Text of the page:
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Premier League W2W4: Can Liverpool really challenge Man City? Desperation at Old Trafford

ESPN FC's Stewart Robson gives his take on why the referee will take centre stage in this weekend's Premier League clash between Liverpool and Man City.
Stewart Robson shares his perspective on Jose Mourinho's situation at Man United, asserting that it's only a matter of time before he gets the sack.

Ahead of each round of fixtures in the Premier League, W2W4 looks at the main storylines to keep an eye on.

1. Are Liverpool favourites to beat Manchester City?

It was clear from the start of the season that, if we were to see anything like a title race, Liverpool would have to fulfill their potential to keep up with Manchester City. In their opening seven games, they've certainly suggested they could: six straight wins followed by that terrific draw with Chelsea last weekend, plenty of goals and the joint-best defence in the league.

Now, we will see just how close they actually are as Liverpool should present Manchester City with their greatest test of the domestic season. In fact you could almost make a case that Jurgen Klopp's men are favourites.

You can start with their record last season, when they beat City in three of their four encounters, including in the Champions League quarterfinal. The first leg of that tie was also one of those games where Pep Guardiola showed he was wary of his opponents by over-thinking his starting lineup: they didn't play with a left-back, only one proper winger and Raheem Sterling was left on the bench. Liverpool won 3-0.

And then this season. City, while unbeaten in the league, have been troubled by the one team to attack them with a bit of gusto (Wolves), something that Liverpool are more than capable of doing, and probably will. All of which means we should be in for a brilliant game. Cancel all other plans.

2. Desperate times at Manchester United

It was just over five years ago that, just ahead of a visit to Old Trafford by Newcastle, Manchester United manager David Moyes noted that his team were "going to make it as difficult for them as we possibly can." For United fans still coming to terms with the post-Alex Ferguson era, it was jarring to hear their manager talk about Alan Pardew's Newcastle as if they were some sort of cross-generational Barcelona team with a forward line of Johan Cruyff, Cristiano Ronaldo and Lionel Messi.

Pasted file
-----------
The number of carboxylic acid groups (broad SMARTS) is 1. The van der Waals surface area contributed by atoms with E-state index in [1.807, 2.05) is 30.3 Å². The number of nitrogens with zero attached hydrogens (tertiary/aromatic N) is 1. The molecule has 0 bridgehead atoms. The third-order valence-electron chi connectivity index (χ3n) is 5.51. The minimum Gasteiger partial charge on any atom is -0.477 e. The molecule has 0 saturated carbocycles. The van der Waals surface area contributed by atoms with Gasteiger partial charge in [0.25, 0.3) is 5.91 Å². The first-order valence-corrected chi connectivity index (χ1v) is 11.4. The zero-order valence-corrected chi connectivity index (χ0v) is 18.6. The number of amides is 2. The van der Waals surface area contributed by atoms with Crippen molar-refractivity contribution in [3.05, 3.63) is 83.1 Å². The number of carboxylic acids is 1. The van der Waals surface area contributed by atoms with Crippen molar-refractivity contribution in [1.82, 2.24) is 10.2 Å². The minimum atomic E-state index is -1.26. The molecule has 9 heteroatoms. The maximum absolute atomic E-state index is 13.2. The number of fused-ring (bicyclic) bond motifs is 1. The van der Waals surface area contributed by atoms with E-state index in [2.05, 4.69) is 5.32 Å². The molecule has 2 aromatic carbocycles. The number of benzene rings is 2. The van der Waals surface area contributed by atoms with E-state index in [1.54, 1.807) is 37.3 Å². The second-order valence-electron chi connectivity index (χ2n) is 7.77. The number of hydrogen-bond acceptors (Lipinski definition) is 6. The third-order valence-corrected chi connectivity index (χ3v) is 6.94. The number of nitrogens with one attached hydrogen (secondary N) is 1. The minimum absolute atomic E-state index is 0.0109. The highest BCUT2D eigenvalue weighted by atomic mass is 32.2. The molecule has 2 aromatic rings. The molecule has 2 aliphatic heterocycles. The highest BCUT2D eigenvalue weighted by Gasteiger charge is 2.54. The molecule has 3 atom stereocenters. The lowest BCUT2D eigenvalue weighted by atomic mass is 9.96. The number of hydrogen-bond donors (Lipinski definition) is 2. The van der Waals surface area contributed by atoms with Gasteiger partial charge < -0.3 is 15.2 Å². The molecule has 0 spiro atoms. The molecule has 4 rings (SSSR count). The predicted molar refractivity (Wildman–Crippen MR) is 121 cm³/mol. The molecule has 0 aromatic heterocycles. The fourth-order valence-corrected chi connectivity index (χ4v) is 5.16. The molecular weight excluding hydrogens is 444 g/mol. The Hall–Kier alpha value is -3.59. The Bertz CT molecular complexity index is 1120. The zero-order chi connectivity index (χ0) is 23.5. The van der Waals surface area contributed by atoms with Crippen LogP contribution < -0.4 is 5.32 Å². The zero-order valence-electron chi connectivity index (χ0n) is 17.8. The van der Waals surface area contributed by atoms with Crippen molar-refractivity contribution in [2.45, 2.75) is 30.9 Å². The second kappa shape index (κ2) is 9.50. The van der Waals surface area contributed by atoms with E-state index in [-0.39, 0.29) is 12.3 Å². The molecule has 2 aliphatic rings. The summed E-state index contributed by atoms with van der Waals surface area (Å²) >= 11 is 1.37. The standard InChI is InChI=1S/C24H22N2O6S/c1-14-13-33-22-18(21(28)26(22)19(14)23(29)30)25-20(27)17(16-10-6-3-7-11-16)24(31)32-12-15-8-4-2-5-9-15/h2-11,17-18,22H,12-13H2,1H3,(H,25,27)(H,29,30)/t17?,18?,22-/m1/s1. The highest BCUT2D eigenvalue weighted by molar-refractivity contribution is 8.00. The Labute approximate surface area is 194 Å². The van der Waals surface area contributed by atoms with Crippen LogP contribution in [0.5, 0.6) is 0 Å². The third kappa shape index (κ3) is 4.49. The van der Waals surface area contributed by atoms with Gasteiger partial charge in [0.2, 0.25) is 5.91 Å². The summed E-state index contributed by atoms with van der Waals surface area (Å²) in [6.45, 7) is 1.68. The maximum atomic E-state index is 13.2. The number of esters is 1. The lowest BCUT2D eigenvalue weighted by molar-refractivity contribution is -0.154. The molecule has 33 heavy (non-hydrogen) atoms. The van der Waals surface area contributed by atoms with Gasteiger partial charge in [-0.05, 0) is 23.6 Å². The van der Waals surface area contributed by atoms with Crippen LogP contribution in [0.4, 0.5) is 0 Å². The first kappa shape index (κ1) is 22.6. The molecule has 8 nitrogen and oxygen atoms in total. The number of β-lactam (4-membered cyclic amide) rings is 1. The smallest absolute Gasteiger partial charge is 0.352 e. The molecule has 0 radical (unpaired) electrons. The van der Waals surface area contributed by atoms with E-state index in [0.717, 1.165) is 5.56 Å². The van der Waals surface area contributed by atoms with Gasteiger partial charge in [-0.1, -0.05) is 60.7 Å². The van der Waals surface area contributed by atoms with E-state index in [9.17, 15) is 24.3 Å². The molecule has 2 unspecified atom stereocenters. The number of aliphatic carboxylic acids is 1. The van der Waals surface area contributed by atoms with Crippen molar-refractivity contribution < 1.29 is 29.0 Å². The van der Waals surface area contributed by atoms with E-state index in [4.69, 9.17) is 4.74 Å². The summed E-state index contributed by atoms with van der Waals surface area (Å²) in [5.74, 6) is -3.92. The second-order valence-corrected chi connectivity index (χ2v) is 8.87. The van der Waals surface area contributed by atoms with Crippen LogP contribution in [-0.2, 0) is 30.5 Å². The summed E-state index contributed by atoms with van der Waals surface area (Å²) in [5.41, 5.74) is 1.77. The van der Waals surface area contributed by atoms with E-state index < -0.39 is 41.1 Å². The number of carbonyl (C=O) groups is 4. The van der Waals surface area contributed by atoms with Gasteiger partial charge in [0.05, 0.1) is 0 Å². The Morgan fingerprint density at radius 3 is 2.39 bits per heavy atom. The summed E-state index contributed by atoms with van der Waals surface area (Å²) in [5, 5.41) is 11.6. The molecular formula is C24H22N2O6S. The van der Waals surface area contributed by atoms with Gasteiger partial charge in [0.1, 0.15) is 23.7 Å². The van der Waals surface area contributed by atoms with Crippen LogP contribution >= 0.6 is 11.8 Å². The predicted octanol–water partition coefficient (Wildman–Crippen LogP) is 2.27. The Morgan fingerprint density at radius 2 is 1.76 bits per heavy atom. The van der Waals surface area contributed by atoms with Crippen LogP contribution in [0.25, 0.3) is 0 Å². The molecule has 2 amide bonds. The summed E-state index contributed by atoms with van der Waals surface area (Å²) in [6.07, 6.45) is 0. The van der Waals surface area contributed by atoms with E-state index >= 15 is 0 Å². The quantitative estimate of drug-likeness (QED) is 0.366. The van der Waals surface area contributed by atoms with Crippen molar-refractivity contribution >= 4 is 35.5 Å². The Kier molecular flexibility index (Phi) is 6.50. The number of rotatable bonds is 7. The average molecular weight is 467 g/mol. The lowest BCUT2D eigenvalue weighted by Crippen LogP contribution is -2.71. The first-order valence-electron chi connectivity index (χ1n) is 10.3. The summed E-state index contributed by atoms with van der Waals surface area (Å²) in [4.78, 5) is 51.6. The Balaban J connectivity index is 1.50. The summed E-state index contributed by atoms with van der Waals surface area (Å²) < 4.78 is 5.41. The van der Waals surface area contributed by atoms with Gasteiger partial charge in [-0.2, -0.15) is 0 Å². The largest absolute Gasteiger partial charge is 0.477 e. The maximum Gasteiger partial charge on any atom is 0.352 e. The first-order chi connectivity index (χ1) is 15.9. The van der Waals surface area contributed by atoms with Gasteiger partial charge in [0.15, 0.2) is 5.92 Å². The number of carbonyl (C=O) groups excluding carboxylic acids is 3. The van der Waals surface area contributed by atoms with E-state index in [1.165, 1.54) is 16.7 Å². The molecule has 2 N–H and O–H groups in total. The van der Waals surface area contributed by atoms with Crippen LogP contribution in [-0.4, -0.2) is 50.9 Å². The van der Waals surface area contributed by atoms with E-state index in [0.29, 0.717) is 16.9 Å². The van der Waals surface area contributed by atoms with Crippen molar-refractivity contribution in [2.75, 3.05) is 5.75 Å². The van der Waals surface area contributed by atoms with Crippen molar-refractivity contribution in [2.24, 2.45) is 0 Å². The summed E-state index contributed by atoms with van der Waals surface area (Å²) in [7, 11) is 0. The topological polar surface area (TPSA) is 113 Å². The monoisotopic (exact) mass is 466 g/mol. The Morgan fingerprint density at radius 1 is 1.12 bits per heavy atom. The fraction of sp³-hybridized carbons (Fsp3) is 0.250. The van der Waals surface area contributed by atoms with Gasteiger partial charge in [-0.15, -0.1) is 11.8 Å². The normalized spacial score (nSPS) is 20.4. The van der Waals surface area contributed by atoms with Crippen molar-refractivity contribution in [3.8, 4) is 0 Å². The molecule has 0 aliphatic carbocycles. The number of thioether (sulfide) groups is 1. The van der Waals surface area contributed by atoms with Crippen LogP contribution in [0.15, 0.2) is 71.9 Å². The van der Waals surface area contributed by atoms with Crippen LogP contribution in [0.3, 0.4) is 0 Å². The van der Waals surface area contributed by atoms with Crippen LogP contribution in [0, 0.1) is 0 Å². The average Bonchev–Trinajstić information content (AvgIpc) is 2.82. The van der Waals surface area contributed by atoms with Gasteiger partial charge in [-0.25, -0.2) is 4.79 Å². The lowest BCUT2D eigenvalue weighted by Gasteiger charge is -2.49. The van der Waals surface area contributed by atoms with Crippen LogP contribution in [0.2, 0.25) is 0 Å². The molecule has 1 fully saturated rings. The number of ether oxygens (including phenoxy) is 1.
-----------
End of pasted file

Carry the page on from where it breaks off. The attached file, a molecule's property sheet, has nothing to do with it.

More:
There were echoes of that statement in Jose Mourinho's assessment of another visit by the same team, commenting that "it would be really good for the team if we beat Newcastle." This, of course, is a Newcastle team who have yet to win a game this season and are in nine types of crisis, but such is the current state of things at Manchester United. They have to take what they can.

Incidentally, the result of that game back in 2013? 1-0 to Newcastle.

3. Giroud could do with a goal

Olivier Giroud has managed to carve a niche for himself as a striker who doesn't need to score goals to make himself useful. He did it for France at the World Cup, playing in all of their games but failing to find the net, while he hasn't scored for Chelsea since one against Liverpool in May, meaning he's gone 557 competitive minutes without scoring for his club.

Undeniably, Giroud is a plus for this Chelsea team, providing what Antonio Conte used to call a "point of reference" for the myriad attacking talents around him. But for all the tactical benefit he brings, it's not ideal to have a centre-forward who doesn't actually score any goals. Last season Giroud managed four goals in three games against Southampton, Chelsea's opponents on Sunday. Another this time would be nice.

4. Will one of the surprise duo stick?

The Premier League's overachievers meet at Vicarage Road on Saturday. In Watford and Bournemouth, we have two teams who finished in the bottom half of the table last season but begin this weekend on the fringes of the Champions League places. Of course, unexpected teams have started seasons strongly before, eventually fading away and ceding to the financial status quo.

But these two are interesting because, not only is there the potential to be this season's Burnley and qualify for Europe, but also there is enough weakness in the established top six to think one team could break into it. Given that they have both started the season well (and identically -- four wins and 13 points from seven games), Watford and Bournemouth are the most obvious candidates to produce a surprise. Even more so, should one win on Saturday.

5. Can Brighton cope without Gross?

It's been a tough few weeks for Brighton. They have taken two points from their past five games, which can be excused to a point because the three defeats were against Liverpool, Tottenham and Manchester City. But it's probably not a coincidence that they have been without Pascal Gross for the past month, what was initially thought to have been a kick on his ankle turning into something more problematic.

Gross was the bargain of last season, after Brighton paid just £3 million for a playmaker who became one of the most influential players in the Premier League. But in the three league games he's missed Brighton have struggled to replace him, broadly because there isn't really another natural No. 10 available to Chris Hughton, who has opted for a five-man midfield in games when they weren't expected to make the running. So might he try something more adventurous in a game, at home to West Ham on Friday night, where the onus is on them to be more proactive?

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